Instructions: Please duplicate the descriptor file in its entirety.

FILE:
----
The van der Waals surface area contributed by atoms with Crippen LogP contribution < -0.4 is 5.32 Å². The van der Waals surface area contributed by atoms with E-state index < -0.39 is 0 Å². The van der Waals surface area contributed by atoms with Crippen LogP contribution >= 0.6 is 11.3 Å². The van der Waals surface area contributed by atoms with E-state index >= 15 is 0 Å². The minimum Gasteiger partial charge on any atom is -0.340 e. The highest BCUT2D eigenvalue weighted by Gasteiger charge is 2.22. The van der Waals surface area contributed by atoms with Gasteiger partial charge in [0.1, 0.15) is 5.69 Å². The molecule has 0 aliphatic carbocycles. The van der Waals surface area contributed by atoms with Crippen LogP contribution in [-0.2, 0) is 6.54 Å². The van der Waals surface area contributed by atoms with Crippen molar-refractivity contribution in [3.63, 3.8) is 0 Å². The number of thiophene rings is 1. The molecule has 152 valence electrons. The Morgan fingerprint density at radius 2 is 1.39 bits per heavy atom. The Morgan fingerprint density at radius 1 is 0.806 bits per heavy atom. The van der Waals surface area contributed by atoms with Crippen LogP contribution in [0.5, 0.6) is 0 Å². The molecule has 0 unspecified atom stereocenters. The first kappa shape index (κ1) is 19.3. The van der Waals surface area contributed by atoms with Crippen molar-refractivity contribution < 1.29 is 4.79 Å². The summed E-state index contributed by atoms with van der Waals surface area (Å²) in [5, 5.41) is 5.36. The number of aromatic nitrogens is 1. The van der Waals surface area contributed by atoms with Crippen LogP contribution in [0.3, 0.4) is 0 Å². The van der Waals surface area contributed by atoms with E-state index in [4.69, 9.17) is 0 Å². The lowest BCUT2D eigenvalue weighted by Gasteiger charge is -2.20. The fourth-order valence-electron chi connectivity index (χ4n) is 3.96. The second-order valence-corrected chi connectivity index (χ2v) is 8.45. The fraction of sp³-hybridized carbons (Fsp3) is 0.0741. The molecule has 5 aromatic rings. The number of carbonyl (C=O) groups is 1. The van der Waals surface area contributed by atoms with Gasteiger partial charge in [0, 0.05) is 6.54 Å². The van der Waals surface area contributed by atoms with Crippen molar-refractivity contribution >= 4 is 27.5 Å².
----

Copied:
The van der Waals surface area contributed by atoms with Crippen LogP contribution < -0.4 is 5.32 Å². The van der Waals surface area contributed by atoms with E-state index < -0.39 is 0 Å². The van der Waals surface area contributed by atoms with Crippen LogP contribution >= 0.6 is 11.3 Å². The van der Waals surface area contributed by atoms with E-state index >= 15 is 0 Å². The minimum Gasteiger partial charge on any atom is -0.340 e. The highest BCUT2D eigenvalue weighted by Gasteiger charge is 2.22. The van der Waals surface area contributed by atoms with Gasteiger partial charge in [0.1, 0.15) is 5.69 Å². The molecule has 0 aliphatic carbocycles. The van der Waals surface area contributed by atoms with Crippen LogP contribution in [-0.2, 0) is 6.54 Å². The van der Waals surface area contributed by atoms with Crippen molar-refractivity contribution in [3.63, 3.8) is 0 Å². The number of thiophene rings is 1. The molecule has 152 valence electrons. The Morgan fingerprint density at radius 2 is 1.39 bits per heavy atom. The Morgan fingerprint density at radius 1 is 0.806 bits per heavy atom. The van der Waals surface area contributed by atoms with Crippen LogP contribution in [0.5, 0.6) is 0 Å². The molecule has 0 unspecified atom stereocenters. The first kappa shape index (κ1) is 19.3. The van der Waals surface area contributed by atoms with Crippen molar-refractivity contribution < 1.29 is 4.79 Å². The summed E-state index contributed by atoms with van der Waals surface area (Å²) in [5, 5.41) is 5.36. The number of aromatic nitrogens is 1. The van der Waals surface area contributed by atoms with Crippen LogP contribution in [0.3, 0.4) is 0 Å². The van der Waals surface area contributed by atoms with E-state index in [4.69, 9.17) is 0 Å². The lowest BCUT2D eigenvalue weighted by Gasteiger charge is -2.20. The fourth-order valence-electron chi connectivity index (χ4n) is 3.96. The second-order valence-corrected chi connectivity index (χ2v) is 8.45. The fraction of sp³-hybridized carbons (Fsp3) is 0.0741. The molecule has 5 aromatic rings. The number of carbonyl (C=O) groups is 1. The van der Waals surface area contributed by atoms with Gasteiger partial charge in [0, 0.05) is 6.54 Å². The van der Waals surface area contributed by atoms with Crippen molar-refractivity contribution >= 4 is 27.5 Å².